x Abu Dhabi, UAETuesday 25 July 2017

Al Maliki sworn in as prime minister of Iraq

Shiite leader now has 30 days to form cabinet that satisfies rival power blocs after world record time without government following election.

Nuri al Maliki was awarded a second term as Iraq’s prime minister today, signalling that an end may finally be in sight to the country’s eight-month impasse after a general election in March.
Nuri al Maliki was awarded a second term as Iraq’s prime minister today, signalling that an end may finally be in sight to the country’s eight-month impasse after a general election in March.

BAGHDAD // Nuri al Maliki was awarded a second term as Iraq’s prime minister today, signalling that an end may finally be in sight to the country’s eight-month impasse after a general election in March.

President Jalal Talabani’s nomination of Mr al Maliki, delayed to give him as much time as possible to negotiate ministerial posts, comes after a power-sharing deal between Iraq’s divided factions was sealed two weeks ago and gives Mr al Maliki 30 days to complete the difficult task of forming a cabinet.

The months-long tussle has seen Iraq shatter the world record for the longest period without a new government after polls.

At a ceremony at the Al Salam presidential palace in Baghdad, Mr Talabani said: “I charge you … Nuri al Maliki to form the new government, which we hope will be a real national partnership government which will not exclude any faction. You have 30 days to form the cabinet.”

After his nomination, Mr al Maliki called for political blocs to present candidates for ministerial positions who had “experience, loyalty and integrity” and asked Iraqis to support the security forces as they fight a still present insurgent threat.

“The coming government will be committed to reconstruction and providing services,” Mr al Maliki said, according to media adviser Yassin Majid. “It will be a government of partnership, no one will be neglected.”

>The rival blocs have all formed committees to negotiate their share of ministries and cabinet positions, which will be apportioned via a points-based system.

Each bloc will be assigned points based on its success in the election on March 7, and each ministry and government post will cost a set number of points depending on its importance.

Under Iraq’s constitution, Mr Talabani was allowed 15 days to appoint a prime minister after his re-election by MPs on November 11.
He had earlier been expected to name Mr al Maliki, who first took the top job in 2006 when Iraq was mired in a brutal inter-faith war, as prime minister last Sunday, immediately after Eid al Adha.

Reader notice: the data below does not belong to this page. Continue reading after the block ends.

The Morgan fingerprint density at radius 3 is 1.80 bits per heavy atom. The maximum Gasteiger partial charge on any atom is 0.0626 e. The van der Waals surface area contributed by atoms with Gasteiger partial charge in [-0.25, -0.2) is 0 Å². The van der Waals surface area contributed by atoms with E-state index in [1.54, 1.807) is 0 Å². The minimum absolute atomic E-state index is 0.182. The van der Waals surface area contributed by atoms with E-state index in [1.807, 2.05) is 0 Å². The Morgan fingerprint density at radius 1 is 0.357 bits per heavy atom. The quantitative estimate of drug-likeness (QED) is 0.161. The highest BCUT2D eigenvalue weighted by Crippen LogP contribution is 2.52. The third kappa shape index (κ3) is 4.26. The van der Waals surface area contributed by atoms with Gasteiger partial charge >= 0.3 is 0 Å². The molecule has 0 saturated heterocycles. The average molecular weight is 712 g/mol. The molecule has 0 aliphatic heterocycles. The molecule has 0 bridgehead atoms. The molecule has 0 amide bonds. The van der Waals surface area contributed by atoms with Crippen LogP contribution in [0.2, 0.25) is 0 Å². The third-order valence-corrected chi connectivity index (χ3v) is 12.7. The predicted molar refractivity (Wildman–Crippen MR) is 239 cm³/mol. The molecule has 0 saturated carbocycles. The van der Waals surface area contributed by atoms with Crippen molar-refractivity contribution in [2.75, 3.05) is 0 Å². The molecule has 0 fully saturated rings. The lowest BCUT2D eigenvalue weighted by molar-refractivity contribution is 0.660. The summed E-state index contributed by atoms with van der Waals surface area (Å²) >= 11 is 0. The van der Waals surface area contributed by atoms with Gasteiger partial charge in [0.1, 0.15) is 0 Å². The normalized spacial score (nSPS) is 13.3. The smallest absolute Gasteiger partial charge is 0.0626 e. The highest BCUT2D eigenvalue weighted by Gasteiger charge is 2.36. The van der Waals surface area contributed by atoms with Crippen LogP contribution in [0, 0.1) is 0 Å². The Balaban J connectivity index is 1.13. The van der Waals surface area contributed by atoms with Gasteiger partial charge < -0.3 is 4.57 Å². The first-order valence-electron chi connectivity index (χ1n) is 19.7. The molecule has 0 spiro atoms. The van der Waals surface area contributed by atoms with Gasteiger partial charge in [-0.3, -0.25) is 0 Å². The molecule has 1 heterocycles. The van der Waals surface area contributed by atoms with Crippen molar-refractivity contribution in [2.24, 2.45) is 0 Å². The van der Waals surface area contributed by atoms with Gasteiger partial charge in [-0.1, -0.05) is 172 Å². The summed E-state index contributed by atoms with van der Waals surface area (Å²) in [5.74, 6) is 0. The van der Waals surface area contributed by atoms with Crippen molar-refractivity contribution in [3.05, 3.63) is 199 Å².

But he delayed the decision to give the incumbent more time to negotiate ministerial posts.

An independent Kurdish MP, Mahmud Othman, told AFP: “Thirty days [to form a cabinet] is more than enough. They have been working on this issue for nine months now, so they should be able to do it.

“Nobody is confident of anything, but I think it is enough time if the political blocs will cooperate with each other and with him [Mr al Maliki]. It’s a big if, but that’s what I think.”

The re-selection of Mr Talabani, a Kurd, and Mr al Maliki, a Shiite, to their posts and the naming of a Sunni Arab as speaker of parliament came after a power-sharing pact was agreed on November 10.

It also established a new statutory body to oversee security as a sop to the ex-prime minister Iyad Allawi, who had held out for months to regain the top job after his Iraqiya bloc narrowly won the most seats in the March 7 poll.

The support of Iraqiya, which garnered most of its seats in Sunni areas of the predominantly Shiite country, is widely seen as vital to preventing a resurgence of inter-faith violence.

The Sunni minority which dominated Saddam Hussein’s regime was the bedrock of the anti-US insurgency after the 2003 invasion.

Despite being lauded by international leaders, the power-sharing pact has looked fragile ever since.

A day after it was agreed, about 60 Iraqiya MPs walked out of a session of parliament, protesting that it was not being honoured.

The bloc’s MPs had wanted three of its senior members, barred before the election for their alleged ties to Saddam’s banned Baath party, to be reinstated immediately.

Two days later, however, Iraq’s politicians appeared to have salvaged the deal after leaders from the country’s three main groupings met and agreed to reconcile and address the MPs’ grievances.